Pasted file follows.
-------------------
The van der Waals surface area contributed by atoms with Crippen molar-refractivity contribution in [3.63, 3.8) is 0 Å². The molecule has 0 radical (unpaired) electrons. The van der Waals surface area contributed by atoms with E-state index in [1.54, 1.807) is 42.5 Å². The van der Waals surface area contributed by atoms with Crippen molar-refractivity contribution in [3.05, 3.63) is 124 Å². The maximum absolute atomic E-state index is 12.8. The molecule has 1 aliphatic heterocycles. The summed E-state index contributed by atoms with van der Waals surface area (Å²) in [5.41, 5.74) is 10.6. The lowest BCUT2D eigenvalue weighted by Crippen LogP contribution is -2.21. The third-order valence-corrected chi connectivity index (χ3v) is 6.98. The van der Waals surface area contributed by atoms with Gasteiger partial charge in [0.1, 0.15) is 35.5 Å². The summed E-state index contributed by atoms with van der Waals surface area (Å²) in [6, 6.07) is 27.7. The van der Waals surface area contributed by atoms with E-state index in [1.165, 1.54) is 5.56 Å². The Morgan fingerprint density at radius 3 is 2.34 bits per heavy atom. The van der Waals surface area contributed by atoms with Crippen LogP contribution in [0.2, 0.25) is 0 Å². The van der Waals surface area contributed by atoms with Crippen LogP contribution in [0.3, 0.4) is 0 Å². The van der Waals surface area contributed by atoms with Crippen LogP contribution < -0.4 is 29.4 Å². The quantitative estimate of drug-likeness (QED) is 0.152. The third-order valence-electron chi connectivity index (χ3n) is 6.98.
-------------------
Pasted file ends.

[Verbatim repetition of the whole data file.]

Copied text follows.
The van der Waals surface area contributed by atoms with Crippen molar-refractivity contribution in [3.63, 3.8) is 0 Å². The molecule has 0 radical (unpaired) electrons. The van der Waals surface area contributed by atoms with E-state index in [1.54, 1.807) is 42.5 Å². The van der Waals surface area contributed by atoms with Crippen molar-refractivity contribution in [3.05, 3.63) is 124 Å². The maximum absolute atomic E-state index is 12.8. The molecule has 1 aliphatic heterocycles. The summed E-state index contributed by atoms with van der Waals surface area (Å²) in [5.41, 5.74) is 10.6. The lowest BCUT2D eigenvalue weighted by Crippen LogP contribution is -2.21. The third-order valence-corrected chi connectivity index (χ3v) is 6.98. The van der Waals surface area contributed by atoms with Gasteiger partial charge in [0.1, 0.15) is 35.5 Å². The summed E-state index contributed by atoms with van der Waals surface area (Å²) in [6, 6.07) is 27.7. The van der Waals surface area contributed by atoms with E-state index in [1.165, 1.54) is 5.56 Å². The Morgan fingerprint density at radius 3 is 2.34 bits per heavy atom. The van der Waals surface area contributed by atoms with Crippen LogP contribution in [0.2, 0.25) is 0 Å². The van der Waals surface area contributed by atoms with Crippen LogP contribution in [0.3, 0.4) is 0 Å². The van der Waals surface area contributed by atoms with Crippen LogP contribution < -0.4 is 29.4 Å². The quantitative estimate of drug-likeness (QED) is 0.152. The third-order valence-electron chi connectivity index (χ3n) is 6.98.